The distance from the top to the pins (if any) is important because some wicks are the same diameter and length, but the pin placement can be either 2 or 2 1/2" below the top of the wick.  Once again, we have to assume the wick is burned down a little or you would not be needing a replacement wick, so add 1/8" or so to your measurement.  If a wick with the pins 2" from the top of the wick is installed in a heater designed for a 2 1/2" pin depth, the wick simply will not be able to be raised sufficiently to burn properly.  Conversely, if a wick with a pin depth of 2 1/2" is installed in a heater designed for a pin depth of 2", the wick will sit too high and not retract sufficiently to turn the heater off, and will be too high for efficient and proper burning.

Unpinned wick

Pinned wick

The wick sleeve for an unpinned wick has sharp barbs on the inside to hold the wick in place. The pins (if any) are on the sleeve itself, as in the photo above.  Click on the photos to enlarge them.

Pinned wick sleeves have 3 holes for the pins on the wicks to go through, as shown above and no sharp barbs on the inside of the sleeve.

With those three (or four, if the wick is pinned) measurements, you can e-mail me with those measurements, I check my list of wicks sizes and let you know which wick will fit your heater.  Then a perfectly good kerosene heater can be used again - and burn as it did when new!

No, this isn't as easy as simply reading a list and finding the wick number listed, but it will work and get your heater working again!

Modern kerosene heaters were invented in Japan and they established the standard dimensions used for those wicks.  There are other sizes, of course, but the vast majority of wicks will have one of the measurements below.  Remember, these are the FLAT WIDTH of the wick across the cloth band when the wick is pressed flat.  The length will vary and you will also need to let me know that measurement.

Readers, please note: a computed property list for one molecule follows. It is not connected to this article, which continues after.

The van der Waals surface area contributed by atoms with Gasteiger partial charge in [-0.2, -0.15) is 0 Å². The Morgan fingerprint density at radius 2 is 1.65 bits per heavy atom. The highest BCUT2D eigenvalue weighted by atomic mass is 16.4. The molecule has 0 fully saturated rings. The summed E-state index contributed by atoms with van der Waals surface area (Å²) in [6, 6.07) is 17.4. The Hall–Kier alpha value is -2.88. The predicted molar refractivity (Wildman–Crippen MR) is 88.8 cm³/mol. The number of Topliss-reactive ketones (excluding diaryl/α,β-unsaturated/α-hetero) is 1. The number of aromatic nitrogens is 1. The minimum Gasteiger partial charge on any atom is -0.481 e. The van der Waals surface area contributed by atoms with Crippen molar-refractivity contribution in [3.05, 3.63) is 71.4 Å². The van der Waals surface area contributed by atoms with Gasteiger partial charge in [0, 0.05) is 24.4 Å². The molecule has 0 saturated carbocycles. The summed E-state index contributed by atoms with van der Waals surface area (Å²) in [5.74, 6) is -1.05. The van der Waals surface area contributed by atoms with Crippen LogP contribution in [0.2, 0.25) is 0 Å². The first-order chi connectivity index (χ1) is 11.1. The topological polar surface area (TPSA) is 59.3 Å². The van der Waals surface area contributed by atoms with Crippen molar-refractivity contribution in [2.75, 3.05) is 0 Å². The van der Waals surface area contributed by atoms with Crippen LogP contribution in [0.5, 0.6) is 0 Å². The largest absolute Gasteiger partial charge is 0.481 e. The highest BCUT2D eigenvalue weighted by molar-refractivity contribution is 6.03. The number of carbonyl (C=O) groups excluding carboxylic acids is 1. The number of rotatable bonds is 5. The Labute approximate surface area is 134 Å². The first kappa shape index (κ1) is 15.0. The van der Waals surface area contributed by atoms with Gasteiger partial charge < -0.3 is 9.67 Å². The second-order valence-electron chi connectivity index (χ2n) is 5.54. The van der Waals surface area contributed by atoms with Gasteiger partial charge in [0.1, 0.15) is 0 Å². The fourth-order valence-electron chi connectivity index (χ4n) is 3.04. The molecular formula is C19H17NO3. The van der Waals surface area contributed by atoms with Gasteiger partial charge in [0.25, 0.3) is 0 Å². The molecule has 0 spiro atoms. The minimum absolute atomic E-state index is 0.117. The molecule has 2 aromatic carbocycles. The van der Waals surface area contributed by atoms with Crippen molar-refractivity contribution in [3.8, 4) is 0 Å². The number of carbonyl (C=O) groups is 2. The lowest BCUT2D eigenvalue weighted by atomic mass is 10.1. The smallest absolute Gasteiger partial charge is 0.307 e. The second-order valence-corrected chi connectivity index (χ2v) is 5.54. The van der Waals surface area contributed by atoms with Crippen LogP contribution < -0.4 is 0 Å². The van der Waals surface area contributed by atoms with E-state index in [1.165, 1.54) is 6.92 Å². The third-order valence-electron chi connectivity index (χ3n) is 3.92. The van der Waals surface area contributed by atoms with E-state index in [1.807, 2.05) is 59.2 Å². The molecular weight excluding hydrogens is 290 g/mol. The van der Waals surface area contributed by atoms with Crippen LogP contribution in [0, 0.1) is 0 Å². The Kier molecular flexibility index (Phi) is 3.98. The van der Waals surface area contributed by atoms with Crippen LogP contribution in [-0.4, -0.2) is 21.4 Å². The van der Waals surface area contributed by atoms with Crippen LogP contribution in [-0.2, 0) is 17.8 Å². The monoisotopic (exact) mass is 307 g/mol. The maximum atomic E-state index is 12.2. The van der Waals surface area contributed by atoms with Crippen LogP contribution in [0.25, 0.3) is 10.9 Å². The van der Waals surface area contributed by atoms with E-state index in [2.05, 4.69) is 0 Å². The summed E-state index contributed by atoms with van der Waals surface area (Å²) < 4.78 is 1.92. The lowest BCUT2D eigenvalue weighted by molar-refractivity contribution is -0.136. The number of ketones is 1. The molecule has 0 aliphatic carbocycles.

Standard widths of kerosene heater wicks

Width in Inches

Width in MM's


3 1/8"

80mm 2" - 50mm

4 1/8"

105mm 2 9/16" - 64mm

4 3/4"

120mm 2 15/16" - 75mm

5 1/2"

140mm 3 3/8" - 85mm

6 1/8"

155mm 3 3/4" - 95mm

6 1/2"

165mm 6 1/2" - 105mm

7 1/2"

190mm 4 3.4: - 120mm


There are times when finding a new wick to fit a very obscure heater takes more work, but it can be done!   The photos below show the process of replacing a wick for a Handy Master 9700 BTU heater.  The wick was originally sold with the wick sleeve, but that combination is no longer available.  So I modified a wick to fit the old wick sleeve, cut off the old wick, and slipped a new wick over a plastic guide. Then the plastic guide was pulled out from the bottom so the wick could be grabbed by the sharp points on the stainless steel wick sleeve.  It worked!  Now a perfectly good heater can be put back into operation.

Wick in sleeve, obviously needing replacement. The wick sleeve after the wick was removed. A guide made from the center of a plastic gallon jug. A  new wick slipped   over the wick sleeve and the plastic guide pulled out from the bottom.

The plastic wick guide is what makes it possible to slide a wick over the sharp points on a solid wick sleeve.  The plastic must be thin and flexible while at the same time being sturdy enough so that the sharp points do not dig into the plastic so it cannot be withdrawn from between the wick and the sleeve. I use the smooth plastic from the middle of a kerosene or Mineral Spirits gallon container.  This sleeve is 11" long, 4 1/2" wide, the slots are 1 5/16" on center and 3 1/2" deep.  Different wick sleeves would require different dimensions on the plastic guide, of course.